• How and when to send confirmations to invitees
  • How and when to send reminders to you
  • Any briefing documents you would like to have on hand for the meeting
  • How to notify you about rescheduled appointments

You can see that there is a lot more to scheduling than agreeing on a meeting time. That is why managing your calendar consumes so much time.

Meeting Invitation Examples

Here is a template for a phone meeting invitation sent by a Prialto virtual assistant for a Prialto executive.

Subject: Phone call: Introduction call with <recipient name and organization> and <Prialto rep>

Hello (first name),

Your call has been scheduled as follows:

Date: (Day, Month, date)

Time: (Time AM/PM) (Time Zone)

For this call: (Sender) to call (Recipient's Name) at (Contact Number)

(Sender's) contact number is (XXX-XXX-XXX)

Please let me know if you have any questions.


(Name and Signature)



This is an example of a meeting confirmation template:

SUBJECT: Confirming your appointment on <date>, <time> <time zone> with <Prialto rep>

Good afternoon <recipient>,

I would just like to touch base and confirm your call with <Prialto rep> tomorrow, <date> <time> <time zone>.

For this call: <Prialto rep> will call you at xxx-xxx-xxxx.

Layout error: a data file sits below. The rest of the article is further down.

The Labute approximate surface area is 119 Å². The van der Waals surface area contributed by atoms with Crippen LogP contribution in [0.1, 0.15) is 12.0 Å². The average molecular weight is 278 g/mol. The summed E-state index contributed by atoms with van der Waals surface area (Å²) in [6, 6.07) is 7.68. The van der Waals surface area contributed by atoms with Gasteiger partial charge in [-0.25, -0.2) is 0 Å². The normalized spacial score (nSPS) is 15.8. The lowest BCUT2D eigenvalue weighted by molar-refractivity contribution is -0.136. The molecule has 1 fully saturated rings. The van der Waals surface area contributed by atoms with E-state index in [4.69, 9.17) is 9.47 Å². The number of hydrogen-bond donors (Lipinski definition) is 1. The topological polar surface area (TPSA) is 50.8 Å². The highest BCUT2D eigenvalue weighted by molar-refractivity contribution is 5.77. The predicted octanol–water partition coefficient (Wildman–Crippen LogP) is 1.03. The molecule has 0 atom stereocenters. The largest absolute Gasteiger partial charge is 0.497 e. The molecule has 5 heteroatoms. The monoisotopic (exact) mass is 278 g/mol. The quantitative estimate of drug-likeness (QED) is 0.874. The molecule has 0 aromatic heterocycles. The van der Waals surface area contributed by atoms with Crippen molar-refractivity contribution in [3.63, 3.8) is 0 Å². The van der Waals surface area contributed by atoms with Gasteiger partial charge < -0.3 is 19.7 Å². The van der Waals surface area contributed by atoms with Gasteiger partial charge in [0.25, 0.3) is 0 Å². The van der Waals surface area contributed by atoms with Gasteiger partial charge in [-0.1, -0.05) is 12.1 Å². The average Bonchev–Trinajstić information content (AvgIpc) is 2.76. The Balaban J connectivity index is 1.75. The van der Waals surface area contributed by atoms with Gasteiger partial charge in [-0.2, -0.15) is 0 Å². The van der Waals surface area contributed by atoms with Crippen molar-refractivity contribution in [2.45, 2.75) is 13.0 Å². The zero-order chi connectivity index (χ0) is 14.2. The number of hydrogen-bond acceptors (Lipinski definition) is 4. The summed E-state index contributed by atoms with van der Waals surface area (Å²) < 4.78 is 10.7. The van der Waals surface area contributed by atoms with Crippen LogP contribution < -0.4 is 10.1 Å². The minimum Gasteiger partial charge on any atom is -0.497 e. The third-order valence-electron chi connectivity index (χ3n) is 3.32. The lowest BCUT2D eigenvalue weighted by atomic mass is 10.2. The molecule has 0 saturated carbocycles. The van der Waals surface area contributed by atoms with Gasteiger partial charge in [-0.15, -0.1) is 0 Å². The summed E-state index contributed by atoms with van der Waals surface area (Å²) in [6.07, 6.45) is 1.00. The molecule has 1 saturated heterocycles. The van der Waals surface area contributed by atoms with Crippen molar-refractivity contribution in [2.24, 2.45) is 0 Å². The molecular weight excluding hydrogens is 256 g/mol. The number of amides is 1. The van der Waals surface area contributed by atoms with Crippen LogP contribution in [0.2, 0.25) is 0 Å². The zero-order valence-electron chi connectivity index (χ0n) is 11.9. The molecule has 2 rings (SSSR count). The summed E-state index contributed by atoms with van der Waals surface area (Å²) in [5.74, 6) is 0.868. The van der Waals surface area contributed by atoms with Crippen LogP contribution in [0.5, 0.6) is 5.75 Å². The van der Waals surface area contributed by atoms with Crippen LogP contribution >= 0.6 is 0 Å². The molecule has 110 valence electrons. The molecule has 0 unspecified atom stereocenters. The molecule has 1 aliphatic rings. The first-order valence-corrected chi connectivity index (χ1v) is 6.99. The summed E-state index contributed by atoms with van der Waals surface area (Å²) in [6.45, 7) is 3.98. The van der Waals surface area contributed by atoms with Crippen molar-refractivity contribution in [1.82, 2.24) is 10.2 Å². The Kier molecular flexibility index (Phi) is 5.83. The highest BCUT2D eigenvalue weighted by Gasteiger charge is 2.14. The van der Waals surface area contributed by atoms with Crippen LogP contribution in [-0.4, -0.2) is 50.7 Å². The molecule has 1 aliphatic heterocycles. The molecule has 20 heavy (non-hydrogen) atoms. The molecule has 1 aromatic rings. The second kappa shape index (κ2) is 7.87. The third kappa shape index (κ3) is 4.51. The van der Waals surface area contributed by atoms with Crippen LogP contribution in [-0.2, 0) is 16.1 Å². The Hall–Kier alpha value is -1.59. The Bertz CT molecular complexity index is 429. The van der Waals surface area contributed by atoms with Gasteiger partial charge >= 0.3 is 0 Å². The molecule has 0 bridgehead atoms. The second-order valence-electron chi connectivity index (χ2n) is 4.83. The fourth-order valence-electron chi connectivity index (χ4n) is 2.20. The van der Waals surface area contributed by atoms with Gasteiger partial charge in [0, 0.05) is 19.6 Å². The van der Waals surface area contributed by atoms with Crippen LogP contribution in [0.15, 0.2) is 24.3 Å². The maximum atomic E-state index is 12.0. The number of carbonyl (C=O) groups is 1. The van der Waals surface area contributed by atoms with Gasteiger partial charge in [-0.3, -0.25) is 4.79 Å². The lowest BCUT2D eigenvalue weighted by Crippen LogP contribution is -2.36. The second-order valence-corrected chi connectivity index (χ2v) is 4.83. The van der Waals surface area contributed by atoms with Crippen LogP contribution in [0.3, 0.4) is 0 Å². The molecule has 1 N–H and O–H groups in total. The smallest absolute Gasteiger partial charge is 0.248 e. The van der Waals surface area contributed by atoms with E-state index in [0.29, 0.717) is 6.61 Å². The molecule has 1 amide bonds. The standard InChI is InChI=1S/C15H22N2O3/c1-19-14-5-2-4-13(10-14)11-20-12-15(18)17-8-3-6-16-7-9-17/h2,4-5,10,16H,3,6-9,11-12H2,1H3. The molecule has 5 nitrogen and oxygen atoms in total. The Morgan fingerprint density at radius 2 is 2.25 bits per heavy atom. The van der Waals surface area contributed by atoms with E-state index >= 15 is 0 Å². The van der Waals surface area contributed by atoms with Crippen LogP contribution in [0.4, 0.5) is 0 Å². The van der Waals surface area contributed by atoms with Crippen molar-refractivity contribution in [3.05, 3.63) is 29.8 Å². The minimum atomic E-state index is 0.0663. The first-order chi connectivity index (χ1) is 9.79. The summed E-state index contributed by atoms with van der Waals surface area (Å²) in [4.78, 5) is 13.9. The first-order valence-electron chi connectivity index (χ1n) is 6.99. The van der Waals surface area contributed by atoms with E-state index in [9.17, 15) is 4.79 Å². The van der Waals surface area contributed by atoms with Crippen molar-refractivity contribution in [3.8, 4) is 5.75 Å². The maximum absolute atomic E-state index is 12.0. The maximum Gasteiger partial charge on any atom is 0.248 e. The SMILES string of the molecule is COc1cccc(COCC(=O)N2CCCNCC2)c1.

Do not hesitate to get in touch with me if you have any questions or if anything changes.


<name> - Assistant to <Prialto rep>



Get More from Your Email Invitations

A successful meeting begins with a successful invitation. Too many people take the invitation lightly. Get it right, and you will book more meetings with customers and colleagues. If you would like to offload meeting invitations and confirmation along with other administrative work (travel planning, expenses, data entry, invoicing), Prialto can help. To learn what it is like to work with Prialto, download this guide.

Amplify Your Productivity

About the Author: Bill is Prialto's senior content marketing manager and writes about the future of work and how businesses can be more productive and successful. His work has appeared in the World Economic Forum Agenda blog and CIO magazine.